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14. To the Ocean.
Roll on, thou deep and dark blue ocean--roll!
Thou glorious mirror / wliere the Almighty's form
Icing the pole, or in the torrid clime
15. Pride in Dress.
How proud we are, how fond to show
Our clothes, and call them rich and new,
That very clothing, long before.
16. Little Mary.
"I wish I was a kitten,” said little Mary to her mother, one day, “I wish I was a kitten ; then I could play all the time, running, and jumping, and rolling a ball. O, how pretty she looks ! see, ma, unly see her play!”
17. The American Flag.
Flag of the free hearts' only home,
By angel hands to valor given!
And all thy hues were born in heaven,
Where breathes the foe but falls before us;
And freedom's banner streaming o'er us.
18. The Eagle.
Yon eagle! ah, how joyously he soars up to the glorious heavens ! the bird of liberty! the bird of America !
His throne is on the mountain top,
His fields the boundless air;
The skies, his dwellings are.
Warsaw's last champion from her height surveyed,
8. High on a throne of royal state, which für
Outshone the wealth of Ormus and of Ind;
21. The Thunderstorm.
Mark the storm; and as it nearer comes, and rolls its awful bur. den on the wind, the lightnings flash a larger curve, and more the uoise astounds; till overhead, a sheet of livid flame, discloses wide ; then shuts, and opens wider; still expansive, wrapping ether in a blaze.
22. The Music of Ocean. Great Ocean, too, that morning thou the call of retribution heardst, and reverently to the last trumpet's voice in silence listened. Great Ocean ! strongest of creation's sons, unconquerable, unreposed, untired, that rolled the wild, profound, eternatobass in Nature's anthem, and made music such as pleased the ear of God.
23. The Lonely Walk. Nor is the hour of lonely walk forgot in the wide desert, where the view was large; where nature sowed, herself, and reaped her crops; whose garments were the clouds; whose minstrels, brooks ; whose lamps, the moon and stars; whose organ-choir, the voice of many waters; whose banquets, morning dews; whose heroes, storms; whose warriors, mighty winds; whose lovers, flowers; whose orators, the thunderbolts of God; whose palaces, the everlasting hills; whose ceiling, heaven's unfathomable blue.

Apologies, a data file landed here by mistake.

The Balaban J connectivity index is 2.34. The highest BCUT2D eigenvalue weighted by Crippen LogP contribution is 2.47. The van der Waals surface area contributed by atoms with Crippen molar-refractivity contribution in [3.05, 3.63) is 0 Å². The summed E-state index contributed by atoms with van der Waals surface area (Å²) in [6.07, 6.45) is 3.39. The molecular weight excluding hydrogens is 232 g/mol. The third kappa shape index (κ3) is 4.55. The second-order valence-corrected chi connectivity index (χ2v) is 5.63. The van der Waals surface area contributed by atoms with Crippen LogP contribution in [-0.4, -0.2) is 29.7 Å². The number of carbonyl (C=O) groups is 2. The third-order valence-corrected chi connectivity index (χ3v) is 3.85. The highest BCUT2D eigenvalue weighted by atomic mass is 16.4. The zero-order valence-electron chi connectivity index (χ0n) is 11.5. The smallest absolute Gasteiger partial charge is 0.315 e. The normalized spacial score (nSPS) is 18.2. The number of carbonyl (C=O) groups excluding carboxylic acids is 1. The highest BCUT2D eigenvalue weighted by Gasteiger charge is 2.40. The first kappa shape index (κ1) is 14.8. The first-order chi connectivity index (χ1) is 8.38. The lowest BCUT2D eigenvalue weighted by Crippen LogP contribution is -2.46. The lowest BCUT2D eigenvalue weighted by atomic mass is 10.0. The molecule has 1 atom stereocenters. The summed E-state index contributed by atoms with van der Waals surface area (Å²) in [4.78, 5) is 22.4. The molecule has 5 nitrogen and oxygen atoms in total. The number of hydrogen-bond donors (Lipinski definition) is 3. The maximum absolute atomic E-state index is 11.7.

24. The Cuckoo,
Hail! beauteous stanger of the wood, attendant on the spring ; Now heaven repairs thy rural seat, and woods thy welcome sing.
Sweet bird! thy bower is ever green,
Thy sky is ever clear;
No winter in thy year.
We'd make, with social wing,
Companions of the spring.
When night, with wings of starry gloom,
O’ershadows all the earth and skies,
Is sparkling with unnumbered eyes,
27. The Grave-(Two Voices.) First Voice. How frightful the grave! how deserted and drear!
With the howls of the storm-wind-the creaks of the
And the white bones all clattering together! Second Voice. How peaceful the grave! its quiet how deep;
Its zephyrs breathe calmly, and soft is its sleep,
And flowerets perfume it with ether.
28. Forest Hymn.
Father, thy hand
29. The Seasons.
These as they change, Almighty Father! these
30. The Modern Belle. The daughter sits in the parlor, and rocks in her easy chair; She is clad in her silks and satins, and jewels are in her hair; She winks and giggles and simpers, and simpers and giggles and winks, And though she talks but little, 'tis vastly more than she thinks.
31. Small Talk.
Ladics and Gentlemen : You have probably heard of Sam. Foote, the comedian. If you have not, it is out of my power to tell you anything about him, only that he had one leg, and his name was Samuel; or, to speak more poetically, one leg he had, and Samuel was his name. This Foote wrote a farce called “The Alderman,” by which he undertook to ridicule a well-fed magistrate of the city of London. The magistrate called upon the player, and reprimanded him severely for his presumption, adding, “It is my duty to take people off.” “You shall see how soon I shall take myself off," said Foote. So out the room he goes, as if to prepare, and the alderman sat waiting, and—waiting, and waiting, and I've forgotten the rest of the story!
0, it is all very well for you ; you can go to sleep! You have no thought of your poor, patient wife, and your own dear children! You think of nothing but lending umbrellas ! Men, indeed l-call themselves lords of creation! Pretty lords ! when they can't take care of an umbrella!
33. For War.
In vain, after these things, may we indulge the fond hope of peace and reconciliation. There is no longer any room for hope. If we wish to be free; if we mean to preserve, inviolate, those inestimable privileges for which we have been so long contending; if we mean not basely to abandon this noble struggle, in which we have been so long engaged, and which we have pledged our selves NEVER to abandon, until the glorious object of our contest shall be obtained, we must fight. I repeat it, sir, WE MUST FIGHT An appeal to arms, and to the God of Hosts, is all that is left ns.